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RE: concrete topping? on metal deck over timber structure.

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Again, I agree.  I probably wouldn’t suggest the system for a floor at the interior, although I can see what might be some advantages with an exterior deck.  Probably no unintentional collector problems there.

 

Kind of a side note…whenever I think of putting a concrete topping on a plywood surface I think of when my wife put stucco over plywood for a couple of fake towers around a gate in our yard.  I tried to get her to put some mesh or something over the plywood, but what the hell, I’m just a structural engineer, what would I know.  Anyway, in a couple of days you could pull the stucco off the plywood in large sheets.  Of course it had to be redone.  Is there some sort of bonding agent that is used when a topping is applied to a plywood floor surface?

 

Joe

 

 

Joseph R. Grill, P.E. (Structural)

Shephard - Wesnitzer, Inc.

Civil Engineering and Surveying

P.O. Box 3924

Sedona, AZ  86340

PHONE (928) 282-1061

FAX (928) 282-2058

jgrill(--nospam--at)swiaz.com

 

-----Original Message-----
From: Jordan Truesdell, PE [mailto:seaint1(--nospam--at)truesdellengineering.com]
Sent: Wednesday, December 14, 2005 12:19 PM
To: seaint(--nospam--at)seaint.org
Subject: Re: concrete topping? on metal deck over timber structure.

 

If your concrete turned to dust, the structure would be safe. In my book, that meets the intent of the code.  However, it would be prudent to check and make sure that the composite action would not result in an unintentional compromise of the floor system, and that the actual diaphragm action didn't overload - or create unintentional - collector elements which might result in a progressive failure of the structure.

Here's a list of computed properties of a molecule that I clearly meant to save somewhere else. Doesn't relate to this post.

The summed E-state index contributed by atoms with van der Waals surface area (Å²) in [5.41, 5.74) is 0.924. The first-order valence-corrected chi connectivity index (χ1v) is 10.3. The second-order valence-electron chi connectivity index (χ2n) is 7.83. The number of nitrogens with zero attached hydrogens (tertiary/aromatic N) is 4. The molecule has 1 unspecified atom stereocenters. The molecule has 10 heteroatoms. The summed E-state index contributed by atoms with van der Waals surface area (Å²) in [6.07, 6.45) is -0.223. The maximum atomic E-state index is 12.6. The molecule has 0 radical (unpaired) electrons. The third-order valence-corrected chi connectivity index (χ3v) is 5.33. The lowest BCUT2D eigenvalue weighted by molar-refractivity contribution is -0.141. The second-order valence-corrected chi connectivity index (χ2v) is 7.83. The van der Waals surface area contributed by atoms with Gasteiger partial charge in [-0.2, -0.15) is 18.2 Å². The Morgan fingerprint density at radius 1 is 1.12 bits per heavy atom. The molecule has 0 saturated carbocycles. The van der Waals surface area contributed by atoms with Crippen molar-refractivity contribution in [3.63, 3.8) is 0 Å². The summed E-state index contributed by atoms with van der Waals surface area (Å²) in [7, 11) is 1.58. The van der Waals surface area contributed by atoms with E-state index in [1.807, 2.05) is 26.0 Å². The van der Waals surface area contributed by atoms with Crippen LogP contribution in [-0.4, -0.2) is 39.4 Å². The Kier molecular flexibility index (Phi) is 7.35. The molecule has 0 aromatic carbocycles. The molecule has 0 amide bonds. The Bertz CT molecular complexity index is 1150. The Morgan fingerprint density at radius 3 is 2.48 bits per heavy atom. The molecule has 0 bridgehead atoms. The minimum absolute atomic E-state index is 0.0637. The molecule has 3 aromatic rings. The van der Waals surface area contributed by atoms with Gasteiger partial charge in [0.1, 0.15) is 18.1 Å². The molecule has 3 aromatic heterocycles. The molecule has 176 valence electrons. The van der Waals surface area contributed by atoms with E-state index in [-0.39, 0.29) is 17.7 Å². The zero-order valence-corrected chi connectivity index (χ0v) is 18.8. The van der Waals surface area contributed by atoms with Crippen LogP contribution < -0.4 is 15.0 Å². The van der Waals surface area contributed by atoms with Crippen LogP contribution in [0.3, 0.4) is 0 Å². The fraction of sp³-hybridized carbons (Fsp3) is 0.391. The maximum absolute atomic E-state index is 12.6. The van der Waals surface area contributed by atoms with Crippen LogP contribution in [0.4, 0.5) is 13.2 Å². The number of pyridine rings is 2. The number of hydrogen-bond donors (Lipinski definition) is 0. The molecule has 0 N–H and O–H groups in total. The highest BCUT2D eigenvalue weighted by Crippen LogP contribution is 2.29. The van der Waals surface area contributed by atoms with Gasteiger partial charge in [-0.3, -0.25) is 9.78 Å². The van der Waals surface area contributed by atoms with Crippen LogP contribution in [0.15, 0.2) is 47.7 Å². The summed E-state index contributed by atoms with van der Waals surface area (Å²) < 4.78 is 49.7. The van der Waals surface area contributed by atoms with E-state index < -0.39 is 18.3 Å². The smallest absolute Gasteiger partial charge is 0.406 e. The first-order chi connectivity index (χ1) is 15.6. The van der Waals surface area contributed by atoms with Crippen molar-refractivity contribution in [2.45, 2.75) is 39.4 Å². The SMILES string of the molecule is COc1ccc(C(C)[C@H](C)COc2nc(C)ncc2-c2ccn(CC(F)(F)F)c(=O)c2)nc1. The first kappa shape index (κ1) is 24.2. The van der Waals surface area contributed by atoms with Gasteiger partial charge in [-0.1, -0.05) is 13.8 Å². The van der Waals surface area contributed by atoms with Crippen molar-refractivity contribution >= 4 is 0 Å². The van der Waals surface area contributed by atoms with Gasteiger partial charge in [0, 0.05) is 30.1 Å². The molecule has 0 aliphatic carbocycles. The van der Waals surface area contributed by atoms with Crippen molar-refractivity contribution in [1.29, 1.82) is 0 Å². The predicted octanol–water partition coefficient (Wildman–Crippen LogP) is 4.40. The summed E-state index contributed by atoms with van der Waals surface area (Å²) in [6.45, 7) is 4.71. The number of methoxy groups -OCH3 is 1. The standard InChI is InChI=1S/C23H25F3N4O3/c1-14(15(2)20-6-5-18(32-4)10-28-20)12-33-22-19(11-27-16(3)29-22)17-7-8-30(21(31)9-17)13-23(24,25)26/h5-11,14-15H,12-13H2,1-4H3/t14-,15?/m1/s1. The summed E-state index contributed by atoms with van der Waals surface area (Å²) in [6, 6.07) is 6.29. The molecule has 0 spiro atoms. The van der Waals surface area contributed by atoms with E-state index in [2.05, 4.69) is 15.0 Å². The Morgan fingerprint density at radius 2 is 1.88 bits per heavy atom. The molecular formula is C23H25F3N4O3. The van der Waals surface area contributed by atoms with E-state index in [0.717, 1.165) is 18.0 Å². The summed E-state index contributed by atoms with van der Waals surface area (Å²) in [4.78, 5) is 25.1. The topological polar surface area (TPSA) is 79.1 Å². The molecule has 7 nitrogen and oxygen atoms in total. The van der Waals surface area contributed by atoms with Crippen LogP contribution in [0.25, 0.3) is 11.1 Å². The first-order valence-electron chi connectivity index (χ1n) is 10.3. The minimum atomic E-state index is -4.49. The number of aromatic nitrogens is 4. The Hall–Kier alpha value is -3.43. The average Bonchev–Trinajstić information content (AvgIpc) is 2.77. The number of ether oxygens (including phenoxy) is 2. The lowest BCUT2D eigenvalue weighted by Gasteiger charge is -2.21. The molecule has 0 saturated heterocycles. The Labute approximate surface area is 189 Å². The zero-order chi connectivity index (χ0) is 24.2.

Jordan

Joe Grill wrote:

Recently there was a thread concerning concrete slab supported on wood framing.  Realizing that the code allows a concrete topping I believe not more than 4” thick, I thought of a hypothetical situation which is a bit interesting for discussion.

 

Assume a client wants to support a composite metal form deck (with reinforced concrete topping) with wood joists.  The total thickness of the deck and concrete would not be greater than 4”.  This would be a composite system therefore structural.  However, if the metal deck itself, due to the close spacing of the joists, can support the dead and live loads, then it really doesn’t matter if the system is composite or not.  It seems that although it is a composite system, it could also be considered as a deck with a concrete topping and therefore could be supported by wood joists.  Also assume for a moment that for some reason the deck does not need to transfer lateral loads as a diaphragm.

 

Any thoughts?

 

Joe Grill

Joseph R. Grill, P.E. (Structural)

Shephard - Wesnitzer, Inc.

Civil Engineering and Surveying

P.O. Box 3924

Sedona, AZ  86340

PHONE (928) 282-1061

FAX (928) 282-2058

jgrill(--nospam--at)swiaz.com

 

 

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